The venerable GtkSourceView project provides a
GtkWidget for various code languages. It has a number of features including the most basic, showing a line number next to your line of text.
It turns out that takes a lot more effort than you might think, particularly when you want to do it at 240hz with kinetic scrolling on crappy hardware that may barely have enough engine for the GL driver.
First, you need to have the line number as a string to be rendered. For a few years now, GtkSourceView has code which will optimizes the translation from number to strings with minimal overhead. If you
g_snprintf(), you’re gonna be slow.
After that you need to know the X,Y coordinate of the particular line within the gutter and it’s line height when wrapped. Then you need to know the measured pixel width of the line number string. Further still you need the xalign/yalign and xpad/ypad to apply proper alignments based on application needs. You may even want to align based on first line, last wrapped line, or the entire cell.
In the GtkSourceView 5.x port I created GtkSourceGutterLines which can cache some of that information. It’s still extremely expensive to calculate but at least we only have to do it once per-frame now no matter how many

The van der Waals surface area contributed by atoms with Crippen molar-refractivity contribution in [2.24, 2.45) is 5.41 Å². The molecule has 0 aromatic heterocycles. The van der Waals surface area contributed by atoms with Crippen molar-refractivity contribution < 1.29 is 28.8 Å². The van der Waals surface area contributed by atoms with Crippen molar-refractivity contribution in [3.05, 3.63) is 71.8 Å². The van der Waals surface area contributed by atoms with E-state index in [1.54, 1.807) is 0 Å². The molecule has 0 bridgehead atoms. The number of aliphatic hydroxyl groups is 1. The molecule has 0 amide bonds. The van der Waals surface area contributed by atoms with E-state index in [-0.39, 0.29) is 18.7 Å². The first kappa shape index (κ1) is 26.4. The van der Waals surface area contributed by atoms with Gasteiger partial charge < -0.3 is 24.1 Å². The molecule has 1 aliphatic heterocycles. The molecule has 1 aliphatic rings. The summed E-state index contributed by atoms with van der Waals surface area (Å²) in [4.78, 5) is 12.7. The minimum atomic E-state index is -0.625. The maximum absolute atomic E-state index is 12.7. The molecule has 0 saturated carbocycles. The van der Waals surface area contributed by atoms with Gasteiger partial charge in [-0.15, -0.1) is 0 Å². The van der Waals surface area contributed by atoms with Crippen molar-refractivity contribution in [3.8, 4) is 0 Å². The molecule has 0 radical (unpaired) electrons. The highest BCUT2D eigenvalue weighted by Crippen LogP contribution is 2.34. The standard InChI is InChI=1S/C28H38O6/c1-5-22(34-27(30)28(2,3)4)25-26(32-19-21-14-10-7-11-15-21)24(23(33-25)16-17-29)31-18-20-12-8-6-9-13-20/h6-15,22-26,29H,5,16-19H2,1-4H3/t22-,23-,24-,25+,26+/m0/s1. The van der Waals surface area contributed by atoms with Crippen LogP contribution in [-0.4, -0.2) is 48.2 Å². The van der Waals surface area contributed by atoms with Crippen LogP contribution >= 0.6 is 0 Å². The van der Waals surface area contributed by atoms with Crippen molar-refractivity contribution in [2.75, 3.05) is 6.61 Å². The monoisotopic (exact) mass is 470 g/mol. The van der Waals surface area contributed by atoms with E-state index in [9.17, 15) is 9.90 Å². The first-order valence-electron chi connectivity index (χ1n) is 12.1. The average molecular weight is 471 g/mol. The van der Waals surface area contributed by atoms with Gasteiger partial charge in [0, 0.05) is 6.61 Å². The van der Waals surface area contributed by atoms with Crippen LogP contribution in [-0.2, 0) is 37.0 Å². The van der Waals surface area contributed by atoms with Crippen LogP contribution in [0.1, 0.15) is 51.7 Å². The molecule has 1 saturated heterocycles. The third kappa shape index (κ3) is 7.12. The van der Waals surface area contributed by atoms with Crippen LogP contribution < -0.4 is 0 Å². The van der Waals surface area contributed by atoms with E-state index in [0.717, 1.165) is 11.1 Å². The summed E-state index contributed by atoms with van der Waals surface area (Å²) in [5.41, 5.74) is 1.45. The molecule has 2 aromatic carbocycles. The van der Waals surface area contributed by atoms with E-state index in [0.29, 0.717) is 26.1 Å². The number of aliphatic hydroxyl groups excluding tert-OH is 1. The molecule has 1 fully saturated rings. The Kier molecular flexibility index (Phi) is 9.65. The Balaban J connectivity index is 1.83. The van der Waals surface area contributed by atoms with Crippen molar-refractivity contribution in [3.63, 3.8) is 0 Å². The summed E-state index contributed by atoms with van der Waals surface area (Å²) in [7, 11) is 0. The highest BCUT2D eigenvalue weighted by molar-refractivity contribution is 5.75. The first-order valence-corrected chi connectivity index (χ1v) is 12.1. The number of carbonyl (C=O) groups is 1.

GtkSourceGutterRenderer are packed into the
After that, we can create (well recycle) a
PangoLayout to setup what we want to render. Except, that is also extremely expensive because you need to measure the contents and go through a
PangoRenderer for each line you render.
If you are kinetic scrolling through a
GtkSourceView with something like a touch pad there is a good chance that a decent chunk of CPU is wasted on line numbers. Nicht gut.
Astute readers will remember that I spent a little time making VTE render faster this cycle and one of the ways to do that was to avoid
PangoLayout. We can do the same here as it’s extremely simple and controlled input. Just cache the
0..9 and use that to build a suitable
PangoGlyphString. Armed with a
PangoFont and said string, we can use
gtk_snapshot_append_node() instead of
A quick hour or so later I have given you back double digit CPU percentages but more importantly, smoother and lower latency input.
Sysprof makes it easy to locate, triage, and verify performance fixes.
That said, in the future, if I were redesigning something to replace all of this I’d probably just use widgets for each line number and recycle them like
GtkListView. Then you get
GtkWidget render node caching for free. C’est la vie.